• apoptosis;
  • cholestasis;
  • DCA;
  • hepatocytes;
  • necrosis;
  • PXR;
  • toxicology


Background/Aims: Bile acids damage the liver, essentially by inducing hepatocyte apoptosis. Clinical studies have shown that several activators of the pregnane X receptor (PXR) may induce the remission of cholestasis. However, the molecular mechanisms involved in this beneficial effect remain unclear. We analysed the effect of an activator of PXR, clotrimazole (CLO), on the apoptosis induced by bile acids in primary cultures of rat hepatocytes.

Methods: Rat hepatocytes were isolated by collagenase perfusion of the liver. Then, cells were pretreated with CLO for 24 h, after which they were exposed to deoxycholic and glycochenodeoxycholic acids (DCA, GCDCA). Apoptosis and necrosis were monitored morphologically and biochemically using cytotoxicity assays, phase-contrast microscopy, Annexin V/propidium iodide staining and evaluations of lactate dehydrogenase release. The activation of caspases and the proteolysis of their substrates were analysed by enzyme assays and Western blot. The signal transductions involved in the protective effect of the PXR activation were analysed by assessing the phosphorylation status of kinases belonging to the ERK, Akt and p38 pathways and by analysing pro- and anti-apoptotic proteins.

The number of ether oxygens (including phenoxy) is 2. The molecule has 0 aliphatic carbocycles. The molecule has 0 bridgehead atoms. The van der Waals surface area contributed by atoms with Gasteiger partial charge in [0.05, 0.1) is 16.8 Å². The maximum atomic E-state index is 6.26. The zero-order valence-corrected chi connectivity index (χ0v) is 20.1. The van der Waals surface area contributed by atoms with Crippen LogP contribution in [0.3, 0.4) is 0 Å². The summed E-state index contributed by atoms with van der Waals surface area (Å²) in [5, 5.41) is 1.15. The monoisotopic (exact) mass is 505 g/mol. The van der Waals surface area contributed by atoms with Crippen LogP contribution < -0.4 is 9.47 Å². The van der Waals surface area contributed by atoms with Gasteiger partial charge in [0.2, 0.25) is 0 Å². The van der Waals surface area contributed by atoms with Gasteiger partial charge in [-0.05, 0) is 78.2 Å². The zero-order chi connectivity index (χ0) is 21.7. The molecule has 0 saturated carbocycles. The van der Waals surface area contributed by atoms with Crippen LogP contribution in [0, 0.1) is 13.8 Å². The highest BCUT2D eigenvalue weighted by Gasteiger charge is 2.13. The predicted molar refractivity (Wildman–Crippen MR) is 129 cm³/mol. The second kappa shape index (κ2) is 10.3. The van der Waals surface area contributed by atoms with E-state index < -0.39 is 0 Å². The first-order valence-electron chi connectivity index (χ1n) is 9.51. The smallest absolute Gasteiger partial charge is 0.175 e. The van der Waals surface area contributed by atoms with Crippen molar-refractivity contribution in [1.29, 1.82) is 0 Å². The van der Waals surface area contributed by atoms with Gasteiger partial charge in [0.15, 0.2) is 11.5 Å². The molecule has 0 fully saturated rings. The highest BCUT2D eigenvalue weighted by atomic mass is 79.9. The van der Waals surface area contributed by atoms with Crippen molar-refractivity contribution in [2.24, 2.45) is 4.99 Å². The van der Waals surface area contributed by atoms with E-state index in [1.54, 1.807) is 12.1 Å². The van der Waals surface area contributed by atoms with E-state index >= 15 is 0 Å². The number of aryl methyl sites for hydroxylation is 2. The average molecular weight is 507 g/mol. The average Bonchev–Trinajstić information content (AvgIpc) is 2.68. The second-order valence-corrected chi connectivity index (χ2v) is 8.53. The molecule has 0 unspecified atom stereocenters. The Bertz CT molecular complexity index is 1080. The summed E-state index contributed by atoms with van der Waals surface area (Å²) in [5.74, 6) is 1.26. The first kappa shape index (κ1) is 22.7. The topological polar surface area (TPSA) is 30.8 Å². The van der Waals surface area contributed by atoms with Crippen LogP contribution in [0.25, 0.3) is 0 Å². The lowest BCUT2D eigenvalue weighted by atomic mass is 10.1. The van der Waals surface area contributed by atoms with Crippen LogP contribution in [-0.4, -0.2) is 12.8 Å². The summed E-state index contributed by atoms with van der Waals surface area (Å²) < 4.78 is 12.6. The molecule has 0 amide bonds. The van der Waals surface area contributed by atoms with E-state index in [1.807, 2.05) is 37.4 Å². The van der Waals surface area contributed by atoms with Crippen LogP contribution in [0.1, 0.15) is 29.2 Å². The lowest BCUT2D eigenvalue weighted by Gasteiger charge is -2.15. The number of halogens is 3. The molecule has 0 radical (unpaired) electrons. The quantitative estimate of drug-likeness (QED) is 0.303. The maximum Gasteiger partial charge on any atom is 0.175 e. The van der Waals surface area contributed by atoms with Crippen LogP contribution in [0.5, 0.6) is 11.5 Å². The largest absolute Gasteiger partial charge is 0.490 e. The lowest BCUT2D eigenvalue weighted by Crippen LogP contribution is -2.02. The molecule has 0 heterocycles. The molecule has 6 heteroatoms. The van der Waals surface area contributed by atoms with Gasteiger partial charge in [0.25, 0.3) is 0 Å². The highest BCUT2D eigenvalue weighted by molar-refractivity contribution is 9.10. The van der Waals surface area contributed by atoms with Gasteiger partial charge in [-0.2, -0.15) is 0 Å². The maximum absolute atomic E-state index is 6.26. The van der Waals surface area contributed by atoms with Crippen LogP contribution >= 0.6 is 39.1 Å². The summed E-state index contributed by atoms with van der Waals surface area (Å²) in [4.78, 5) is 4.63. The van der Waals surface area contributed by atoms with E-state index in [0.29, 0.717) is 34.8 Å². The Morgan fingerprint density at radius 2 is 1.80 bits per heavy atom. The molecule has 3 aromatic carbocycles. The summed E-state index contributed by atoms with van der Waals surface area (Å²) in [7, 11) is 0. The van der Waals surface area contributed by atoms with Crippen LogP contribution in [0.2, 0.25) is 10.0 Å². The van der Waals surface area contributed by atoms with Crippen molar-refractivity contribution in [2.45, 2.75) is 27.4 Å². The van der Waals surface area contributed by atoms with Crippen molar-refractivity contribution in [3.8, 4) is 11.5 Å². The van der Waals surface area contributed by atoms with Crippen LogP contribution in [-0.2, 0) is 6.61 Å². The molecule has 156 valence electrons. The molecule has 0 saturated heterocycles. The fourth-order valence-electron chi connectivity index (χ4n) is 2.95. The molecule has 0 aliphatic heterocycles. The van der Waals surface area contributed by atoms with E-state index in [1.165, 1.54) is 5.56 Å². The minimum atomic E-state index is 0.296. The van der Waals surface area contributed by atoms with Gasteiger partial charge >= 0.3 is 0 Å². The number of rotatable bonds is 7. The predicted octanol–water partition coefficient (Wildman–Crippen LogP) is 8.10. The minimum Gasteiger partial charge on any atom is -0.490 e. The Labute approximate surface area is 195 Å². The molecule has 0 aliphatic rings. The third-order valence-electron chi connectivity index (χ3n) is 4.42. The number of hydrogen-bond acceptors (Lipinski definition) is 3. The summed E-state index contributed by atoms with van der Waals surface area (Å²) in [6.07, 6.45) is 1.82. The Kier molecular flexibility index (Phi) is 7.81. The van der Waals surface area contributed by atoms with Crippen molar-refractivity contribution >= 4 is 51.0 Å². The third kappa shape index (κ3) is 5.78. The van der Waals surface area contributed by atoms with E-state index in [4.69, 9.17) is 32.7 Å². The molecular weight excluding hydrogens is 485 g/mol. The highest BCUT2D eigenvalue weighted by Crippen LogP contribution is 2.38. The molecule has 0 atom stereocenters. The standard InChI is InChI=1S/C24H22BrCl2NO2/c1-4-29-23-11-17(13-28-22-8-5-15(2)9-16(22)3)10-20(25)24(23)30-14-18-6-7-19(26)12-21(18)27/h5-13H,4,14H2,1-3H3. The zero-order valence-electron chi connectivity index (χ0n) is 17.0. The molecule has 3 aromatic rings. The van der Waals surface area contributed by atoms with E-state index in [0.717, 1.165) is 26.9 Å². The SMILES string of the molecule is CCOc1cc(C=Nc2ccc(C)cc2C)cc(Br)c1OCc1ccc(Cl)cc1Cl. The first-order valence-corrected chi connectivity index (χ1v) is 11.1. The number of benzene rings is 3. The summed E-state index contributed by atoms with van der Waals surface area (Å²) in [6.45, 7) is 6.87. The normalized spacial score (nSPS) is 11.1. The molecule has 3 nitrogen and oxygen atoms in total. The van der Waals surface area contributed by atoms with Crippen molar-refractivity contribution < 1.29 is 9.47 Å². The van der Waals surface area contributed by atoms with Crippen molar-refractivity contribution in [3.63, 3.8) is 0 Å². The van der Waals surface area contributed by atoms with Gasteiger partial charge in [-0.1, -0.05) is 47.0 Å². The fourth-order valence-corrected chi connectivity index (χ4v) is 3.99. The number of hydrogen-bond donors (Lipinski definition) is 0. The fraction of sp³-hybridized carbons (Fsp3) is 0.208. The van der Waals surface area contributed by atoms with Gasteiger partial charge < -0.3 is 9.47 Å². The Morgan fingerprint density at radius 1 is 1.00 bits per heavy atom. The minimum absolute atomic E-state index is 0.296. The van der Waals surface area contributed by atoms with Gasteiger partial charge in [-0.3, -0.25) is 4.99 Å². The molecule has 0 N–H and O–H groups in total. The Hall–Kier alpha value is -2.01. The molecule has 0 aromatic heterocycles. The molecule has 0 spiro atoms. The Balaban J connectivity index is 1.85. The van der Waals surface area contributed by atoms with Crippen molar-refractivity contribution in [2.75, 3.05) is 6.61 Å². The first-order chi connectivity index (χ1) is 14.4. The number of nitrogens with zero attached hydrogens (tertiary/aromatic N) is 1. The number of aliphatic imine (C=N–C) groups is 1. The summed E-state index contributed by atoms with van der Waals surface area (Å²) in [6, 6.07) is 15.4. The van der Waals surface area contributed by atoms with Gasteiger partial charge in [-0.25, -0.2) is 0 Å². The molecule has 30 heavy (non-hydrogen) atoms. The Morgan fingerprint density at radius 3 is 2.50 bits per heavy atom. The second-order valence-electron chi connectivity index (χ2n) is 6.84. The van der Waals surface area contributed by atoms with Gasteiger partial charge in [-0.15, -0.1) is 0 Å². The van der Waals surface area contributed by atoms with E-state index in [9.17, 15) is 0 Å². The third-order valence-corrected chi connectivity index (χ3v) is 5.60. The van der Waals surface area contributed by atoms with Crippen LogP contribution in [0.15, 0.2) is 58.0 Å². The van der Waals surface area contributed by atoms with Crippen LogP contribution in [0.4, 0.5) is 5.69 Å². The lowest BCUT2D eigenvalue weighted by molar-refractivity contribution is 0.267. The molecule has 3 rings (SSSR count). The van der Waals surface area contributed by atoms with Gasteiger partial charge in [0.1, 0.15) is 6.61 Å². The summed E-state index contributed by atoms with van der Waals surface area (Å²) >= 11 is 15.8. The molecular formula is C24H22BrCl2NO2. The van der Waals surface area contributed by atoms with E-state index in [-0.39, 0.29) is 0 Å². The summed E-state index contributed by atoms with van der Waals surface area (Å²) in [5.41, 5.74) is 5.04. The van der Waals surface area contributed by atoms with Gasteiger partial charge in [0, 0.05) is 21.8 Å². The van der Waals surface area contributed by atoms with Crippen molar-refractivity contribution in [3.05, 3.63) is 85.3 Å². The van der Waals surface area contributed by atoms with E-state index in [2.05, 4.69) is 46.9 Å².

Results: CLO protected rat hepatocytes against DCA- and GCDCA-induced apoptosis, preventing morphological aspects of this process (membrane blebbing, nuclear and chromatin condensation and DNA breakdown). This effect was attributable, at least partly, to caspases inhibition, Bcl-xL induction, the activation of ERK and Akt signalling and p38 inhibition.

Conclusion: This study provides the description of the cytoprotective effect of PXR activation against bile acid-induced apoptosis and highlights molecular pathways that could be targeted in the treatment of cholestasis.